FDA OKs Tesaro’s ni­ra­parib for ovar­i­an can­cer, hand­ing the biotech a big win on the la­bel

The FDA has wast­ed no time in giv­ing Tesaro $TSRO a broad ap­proval for the use of its PARP drug ni­ra­parib, which will now be mar­ket­ed as Ze­ju­la as a main­te­nance ther­a­py for re­cur­rent ovar­i­an can­cer.

The OK and the la­bel that came with it rep­re­sents a set­back for Myr­i­ad Ge­net­ics $MYGN, which had ar­gued that its com­pan­ion di­ag­nos­tic would be need­ed to iden­ti­fy a spe­cif­ic group of ovar­i­an can­cer pa­tients with a bio­mark­er in­di­cat­ing that they would most like­ly ben­e­fit. But reg­u­la­tors blew past any di­ag­nos­tic qual­i­fi­ca­tion in giv­ing Tesaro the la­bel that it was look­ing for, vin­di­cat­ing CEO Lon­nie Moul­der’s vow that he could get an OK aimed at a large seg­ment of the mar­ket.

Tesaro had ar­gued that the ef­fi­ca­cy da­ta for ni­ra­parib qual­i­fied for an ap­proval for use in pa­tients who are ei­ther HRD pos­i­tive or HRD neg­a­tive. But they were op­posed by a part­ner who had a sol­id busi­ness case for ar­gu­ing that the drug should be re­served for pa­tients who would be most like­ly to ben­e­fit.

In the end, though, Tesaro is left with a big boast in its fa­vor: “Ze­ju­la is the on­ly PARP in­hibitor that has demon­strat­ed a clin­i­cal­ly mean­ing­ful in­crease in pro­gres­sion-free sur­vival (PFS) in women with re­cur­rent ovar­i­an can­cer, re­gard­less of BR­CA mu­ta­tion or bio­mark­er sta­tus.”

The OK al­so helps po­si­tion Tesaro against As­traZeneca, which just de­liv­ered stel­lar Phase III da­ta on its PARP Lyn­parza. Clo­vis, mean­while, gained an ap­proval for its PARP Rubra­ca late last year as a treat­ment for BR­CA-mu­tat­ed ovar­i­an can­cer that had proved re­sis­tant to at least two pri­or ther­a­pies.

It’s a trans­for­ma­tion­al mo­ment for Tesaro. Its drug was list­ed by Eval­u­atePhar­ma as one of the top drugs in the in­dus­try’s pipeline this year, with peak sales ex­pec­ta­tions hov­er­ing close to $2 bil­lion a year. And its stock climbed about 6% in af­ter-mar­ket trad­ing.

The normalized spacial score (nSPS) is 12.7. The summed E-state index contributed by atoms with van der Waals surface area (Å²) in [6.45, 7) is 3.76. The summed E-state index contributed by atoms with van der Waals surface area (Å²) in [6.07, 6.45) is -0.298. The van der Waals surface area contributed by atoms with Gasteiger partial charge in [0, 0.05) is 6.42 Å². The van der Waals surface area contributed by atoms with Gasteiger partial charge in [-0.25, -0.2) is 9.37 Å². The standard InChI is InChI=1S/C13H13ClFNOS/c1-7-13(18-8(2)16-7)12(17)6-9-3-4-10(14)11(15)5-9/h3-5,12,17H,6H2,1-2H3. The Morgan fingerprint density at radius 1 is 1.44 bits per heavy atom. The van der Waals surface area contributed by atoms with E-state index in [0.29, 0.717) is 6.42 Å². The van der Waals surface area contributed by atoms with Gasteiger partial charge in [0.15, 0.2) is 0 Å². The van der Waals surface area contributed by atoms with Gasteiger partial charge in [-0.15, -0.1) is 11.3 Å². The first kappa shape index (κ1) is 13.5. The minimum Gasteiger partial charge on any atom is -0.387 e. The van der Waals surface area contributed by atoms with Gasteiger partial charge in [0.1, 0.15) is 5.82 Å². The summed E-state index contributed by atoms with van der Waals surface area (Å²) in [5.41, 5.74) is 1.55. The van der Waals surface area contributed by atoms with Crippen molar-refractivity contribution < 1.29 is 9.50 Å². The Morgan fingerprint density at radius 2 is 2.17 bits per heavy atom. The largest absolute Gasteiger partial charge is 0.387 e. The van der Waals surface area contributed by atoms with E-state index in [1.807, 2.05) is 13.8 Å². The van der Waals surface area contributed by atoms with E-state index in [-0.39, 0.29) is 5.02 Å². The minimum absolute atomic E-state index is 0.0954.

The ap­proval came months ahead of the FDA’s PDU­FA dead­line in June, in­di­cat­ing its in­ter­est and un­der­stand­ing of the field.

Mary Lynne Hed­ley, Tesaro

Ze­ju­la’s la­bel notes that it is in­di­cat­ed for the main­te­nance treat­ment of adult pa­tients with re­cur­rent ep­ithe­lial ovar­i­an, fal­lop­i­an tube, or pri­ma­ry peri­toneal can­cer who are in a com­plete or par­tial re­sponse to plat­inum-based chemother­a­py. And Tesaro im­me­di­ate­ly fol­lowed the news of the OK with plans to open up on the R&D pro­gram for the drug.

“Based on the un­prece­dent­ed re­sults of the NO­VA tri­al in women with re­cur­rent ovar­i­an can­cer, we pre­vi­ous­ly an­nounced the ex­pan­sion and re­fine­ment of our PRI­MA and QUADRA tri­als to in­clude a broad pa­tient pop­u­la­tion, and in the case of PRI­MA, elim­i­nat­ed the en­roll­ment re­quire­ment for a bio­mark­er se­lect­ed tu­mor. With the ap­proval of ZE­JU­LA in hand, we will now be­gin to ex­e­cute on our plans to pur­sue po­ten­tial­ly trans­for­ma­tion­al ap­pli­ca­tions of ni­ra­parib in a broad range of metasta­t­ic can­cer in­di­ca­tions,” said Mary Lynne Hed­ley, pres­i­dent and COO of TESARO. “We plan to ex­pand our first-line ovar­i­an can­cer strat­e­gy to in­clude a com­bi­na­tion study that as­sess­es the po­ten­tial ben­e­fit of ni­ra­parib plus an an­ti-PD-1 an­ti­body in the main­te­nance set­ting and ini­ti­ate a clin­i­cal study of ni­ra­parib in com­bi­na­tion with be­va­cizum­ab in pa­tients with a first re­cur­rence of ovar­i­an can­cer, with an in­tent to re­place chemother­a­py in this set­ting. We re­main strong­ly com­mit­ted to study­ing ni­ra­parib in the breast can­cer set­ting and al­so ex­pect to ini­ti­ate a new tri­al of ni­ra­parib in com­bi­na­tion with an an­ti-PD-1 an­ti­body in women with metasta­t­ic triple-neg­a­tive breast can­cer. Fi­nal­ly, our goal to move ni­ra­parib in­to in­di­ca­tions be­yond ovar­i­an and breast can­cers en­com­pass­es plans to ini­ti­ate a reg­is­tra­tion strat­e­gy for the first-line treat­ment of pa­tients with metasta­t­ic non-small cell lung can­cer that in­cludes a phase 2 tri­al of ni­ra­parib in com­bi­na­tion with an an­ti-PD-1 an­ti­body in pa­tients, re­gard­less of PDL-1 tu­mor ex­pres­sion, and a phase 3 tri­al of ni­ra­parib in com­bi­na­tion with an an­ti-PD-1 an­ti­body in pa­tients with high lev­els of PDL-1 tu­mor ex­pres­sion.”

5AM Ven­tures: Fu­el­ing the Next Gen­er­a­tion of In­no­va­tors

By RBC Capital Markets
With Andy Schwab, Co-Founder and Managing Partner at 5AM Ventures

Key Points

Prescription Digital Therapeutics, cell therapy technologies, and in silico medicines will be a vital part of future treatment modalities.
Unlocking the potential of the microbiome could be the missing link to better disease diagnosis.
Growing links between academia, industry, and venture capital are spinning out more innovative biotech companies.
Biotech is now seen by investors as a growth space as well as a safe haven, fuelling the recent IPO boom.

Biohaven CEO Vlad Coric (Photo Credit: Andrew Venditti)

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